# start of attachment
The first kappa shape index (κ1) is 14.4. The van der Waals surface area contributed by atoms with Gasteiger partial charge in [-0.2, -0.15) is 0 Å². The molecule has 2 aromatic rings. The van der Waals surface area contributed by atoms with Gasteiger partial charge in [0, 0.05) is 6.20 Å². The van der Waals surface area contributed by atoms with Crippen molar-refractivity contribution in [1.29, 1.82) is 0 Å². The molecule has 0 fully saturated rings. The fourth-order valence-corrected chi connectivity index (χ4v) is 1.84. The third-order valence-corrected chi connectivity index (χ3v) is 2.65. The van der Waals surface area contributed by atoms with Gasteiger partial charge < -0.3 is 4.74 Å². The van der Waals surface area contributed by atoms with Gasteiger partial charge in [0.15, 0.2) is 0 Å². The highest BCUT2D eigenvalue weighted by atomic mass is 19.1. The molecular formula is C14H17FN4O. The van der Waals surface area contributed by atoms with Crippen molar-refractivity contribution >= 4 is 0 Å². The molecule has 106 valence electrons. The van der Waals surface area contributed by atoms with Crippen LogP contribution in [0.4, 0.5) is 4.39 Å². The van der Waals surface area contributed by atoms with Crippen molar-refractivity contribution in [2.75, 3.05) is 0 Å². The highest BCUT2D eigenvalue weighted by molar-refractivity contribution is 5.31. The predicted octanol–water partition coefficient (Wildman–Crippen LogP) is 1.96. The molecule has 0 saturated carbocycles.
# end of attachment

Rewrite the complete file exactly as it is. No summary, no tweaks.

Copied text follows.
The first kappa shape index (κ1) is 14.4. The van der Waals surface area contributed by atoms with Gasteiger partial charge in [-0.2, -0.15) is 0 Å². The molecule has 2 aromatic rings. The van der Waals surface area contributed by atoms with Gasteiger partial charge in [0, 0.05) is 6.20 Å². The van der Waals surface area contributed by atoms with Crippen molar-refractivity contribution in [1.29, 1.82) is 0 Å². The molecule has 0 fully saturated rings. The fourth-order valence-corrected chi connectivity index (χ4v) is 1.84. The third-order valence-corrected chi connectivity index (χ3v) is 2.65. The van der Waals surface area contributed by atoms with Gasteiger partial charge < -0.3 is 4.74 Å². The van der Waals surface area contributed by atoms with Gasteiger partial charge in [0.15, 0.2) is 0 Å². The highest BCUT2D eigenvalue weighted by atomic mass is 19.1. The molecular formula is C14H17FN4O. The van der Waals surface area contributed by atoms with Crippen molar-refractivity contribution >= 4 is 0 Å². The molecule has 106 valence electrons. The van der Waals surface area contributed by atoms with Crippen LogP contribution in [0.4, 0.5) is 4.39 Å². The van der Waals surface area contributed by atoms with Crippen molar-refractivity contribution in [2.75, 3.05) is 0 Å². The highest BCUT2D eigenvalue weighted by molar-refractivity contribution is 5.31. The predicted octanol–water partition coefficient (Wildman–Crippen LogP) is 1.96. The molecule has 0 saturated carbocycles.